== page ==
Fig. 84


Most writers endorse the idea of tangential lockings, and Saunier speaks of the escapement as shown at Fig. 84 as having such tangential lockings, which is not the case. He defines the position of the pallet staff from the circle t, which represents the extreme length of the teeth; drawing the radial lines A D and A E to embrace an arc of sixty degrees, and establishing the center of his pallet staff C at the intersection of the lines D C and E C, which are drawn at right angles to the radial lines A D and A E, and tangential to the circle t.

Here is an error; the lines defining the center of the pallet staff should have been drawn tangent to the circle s, which represents the locking angle of the teeth. This would have placed the center of the pallet staff farther in, or closer to the wheel. Any person can see at a glance that the pallets as delineated are not tangential in a true sense.

Fig. 85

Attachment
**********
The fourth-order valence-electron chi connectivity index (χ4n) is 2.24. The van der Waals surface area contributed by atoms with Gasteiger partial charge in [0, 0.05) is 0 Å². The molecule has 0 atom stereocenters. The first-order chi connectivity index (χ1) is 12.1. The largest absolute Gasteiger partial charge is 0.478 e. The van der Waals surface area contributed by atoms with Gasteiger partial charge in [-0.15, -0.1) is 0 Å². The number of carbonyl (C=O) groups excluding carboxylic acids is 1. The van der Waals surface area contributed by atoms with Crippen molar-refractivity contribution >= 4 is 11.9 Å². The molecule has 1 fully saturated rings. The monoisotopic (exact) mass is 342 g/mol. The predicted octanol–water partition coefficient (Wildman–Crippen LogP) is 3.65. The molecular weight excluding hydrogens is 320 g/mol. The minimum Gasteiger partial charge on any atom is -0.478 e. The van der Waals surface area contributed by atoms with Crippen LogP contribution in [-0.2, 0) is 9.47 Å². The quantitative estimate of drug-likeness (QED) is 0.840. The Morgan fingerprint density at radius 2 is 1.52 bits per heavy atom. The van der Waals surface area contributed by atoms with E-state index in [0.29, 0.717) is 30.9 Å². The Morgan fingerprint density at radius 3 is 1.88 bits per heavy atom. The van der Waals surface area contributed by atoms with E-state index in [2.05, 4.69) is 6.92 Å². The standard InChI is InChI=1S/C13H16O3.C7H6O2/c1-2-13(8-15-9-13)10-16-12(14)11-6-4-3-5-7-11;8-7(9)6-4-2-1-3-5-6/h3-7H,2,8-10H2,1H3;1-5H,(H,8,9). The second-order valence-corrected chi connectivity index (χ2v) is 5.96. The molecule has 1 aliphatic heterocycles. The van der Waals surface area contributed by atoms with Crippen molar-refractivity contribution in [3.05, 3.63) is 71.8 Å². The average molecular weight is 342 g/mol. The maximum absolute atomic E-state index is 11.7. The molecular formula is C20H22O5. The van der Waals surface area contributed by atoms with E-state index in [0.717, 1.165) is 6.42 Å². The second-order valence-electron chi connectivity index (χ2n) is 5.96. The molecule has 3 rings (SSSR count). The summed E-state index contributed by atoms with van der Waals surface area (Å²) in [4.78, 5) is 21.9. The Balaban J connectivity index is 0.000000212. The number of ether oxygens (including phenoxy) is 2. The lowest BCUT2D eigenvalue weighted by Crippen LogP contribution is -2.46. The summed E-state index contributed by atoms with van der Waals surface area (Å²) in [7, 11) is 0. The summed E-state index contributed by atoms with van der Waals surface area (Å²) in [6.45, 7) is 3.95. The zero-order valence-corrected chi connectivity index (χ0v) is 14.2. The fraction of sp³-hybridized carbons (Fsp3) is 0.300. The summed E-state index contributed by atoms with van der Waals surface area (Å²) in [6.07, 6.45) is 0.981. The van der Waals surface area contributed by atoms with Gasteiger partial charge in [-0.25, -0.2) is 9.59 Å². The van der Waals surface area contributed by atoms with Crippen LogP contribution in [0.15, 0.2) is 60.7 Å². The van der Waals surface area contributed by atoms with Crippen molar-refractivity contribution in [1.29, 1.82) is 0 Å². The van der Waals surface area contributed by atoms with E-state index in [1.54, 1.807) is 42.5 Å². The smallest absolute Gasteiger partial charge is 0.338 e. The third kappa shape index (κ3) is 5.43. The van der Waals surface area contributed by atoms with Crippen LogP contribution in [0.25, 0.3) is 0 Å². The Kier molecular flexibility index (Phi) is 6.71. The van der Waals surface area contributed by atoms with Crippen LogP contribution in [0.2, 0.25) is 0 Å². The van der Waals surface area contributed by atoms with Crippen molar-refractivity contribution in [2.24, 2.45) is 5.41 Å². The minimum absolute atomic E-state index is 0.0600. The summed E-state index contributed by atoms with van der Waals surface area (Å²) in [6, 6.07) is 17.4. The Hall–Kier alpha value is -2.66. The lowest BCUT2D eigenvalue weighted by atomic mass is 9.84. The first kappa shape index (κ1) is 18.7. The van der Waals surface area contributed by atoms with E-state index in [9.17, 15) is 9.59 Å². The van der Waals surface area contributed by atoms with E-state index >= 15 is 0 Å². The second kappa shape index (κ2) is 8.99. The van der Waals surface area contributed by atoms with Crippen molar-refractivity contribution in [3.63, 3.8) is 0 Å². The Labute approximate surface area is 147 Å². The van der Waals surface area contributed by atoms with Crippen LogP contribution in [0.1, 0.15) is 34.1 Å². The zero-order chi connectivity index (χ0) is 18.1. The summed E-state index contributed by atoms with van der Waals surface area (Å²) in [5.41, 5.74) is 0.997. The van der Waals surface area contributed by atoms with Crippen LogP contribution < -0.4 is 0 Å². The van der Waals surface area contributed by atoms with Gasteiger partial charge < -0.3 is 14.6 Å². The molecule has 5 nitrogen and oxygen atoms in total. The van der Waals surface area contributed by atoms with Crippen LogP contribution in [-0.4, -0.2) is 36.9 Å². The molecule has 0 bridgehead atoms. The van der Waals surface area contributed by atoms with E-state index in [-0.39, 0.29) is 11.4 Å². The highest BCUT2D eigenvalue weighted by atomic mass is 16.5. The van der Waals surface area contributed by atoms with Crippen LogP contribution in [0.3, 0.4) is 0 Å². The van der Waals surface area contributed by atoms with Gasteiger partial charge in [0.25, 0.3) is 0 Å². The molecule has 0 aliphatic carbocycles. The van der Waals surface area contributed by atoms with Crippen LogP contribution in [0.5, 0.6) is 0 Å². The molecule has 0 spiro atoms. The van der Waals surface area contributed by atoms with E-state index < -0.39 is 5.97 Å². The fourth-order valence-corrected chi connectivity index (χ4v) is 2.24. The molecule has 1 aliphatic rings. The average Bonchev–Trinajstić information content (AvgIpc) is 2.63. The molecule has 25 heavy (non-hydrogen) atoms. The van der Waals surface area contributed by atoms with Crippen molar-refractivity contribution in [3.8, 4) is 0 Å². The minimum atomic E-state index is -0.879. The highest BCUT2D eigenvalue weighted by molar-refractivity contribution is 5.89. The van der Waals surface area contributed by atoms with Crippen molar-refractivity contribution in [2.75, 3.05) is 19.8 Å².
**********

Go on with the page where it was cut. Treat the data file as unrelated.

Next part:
We have previously considered engaging friction and also repeatedly have spoken of tangential lockings, but will repeat the idea of tangential lockings at Fig. 85. A tangential locking is neutral, or nearly so, as regards engaging friction. For illustration we refer to Fig. 85, where A represents the center of an escape wheel. We draw the radial lines A y and A z so that they embrace sixty degrees of the arcs s or t, which correspond to similar circles in Fig. 84, and represent the extreme extent of the teeth and likewise the locking angle of such teeth. In fact, with the club-tooth escapement all that part of a tooth which extends beyond the line s should be considered the same as the addendum in gear wheels. Consequently, a tangential locking made to coincide with the center of the impulse plane, as recommended by Saunier, would require the pallet staff to be located at C’ instead of C, as he draws it. If the angle k’ of the tooth k in Fig. 84 was extended outward from the center A so it would engage or rest on the locking face of the entrance pallet as shown at Fig. 84, then the draw of the locking angle would not be quite fifteen degrees; but it is evident no lock can take place until the angle a of the entrance pallet has passed inside the circle s. We would say here that we have added the letters s and t to the original drawings, as we have frequently to refer to these circles, and without letters had no means of designation. Before the locking angle k’ of the tooth can engage the pallet, as shown in Fig. 84, the pallet must turn on the center C through an angular movement of at least four degrees. We show the situation in the diagram at Fig. 86, using the same letters of reference for similar parts as in Fig. 84.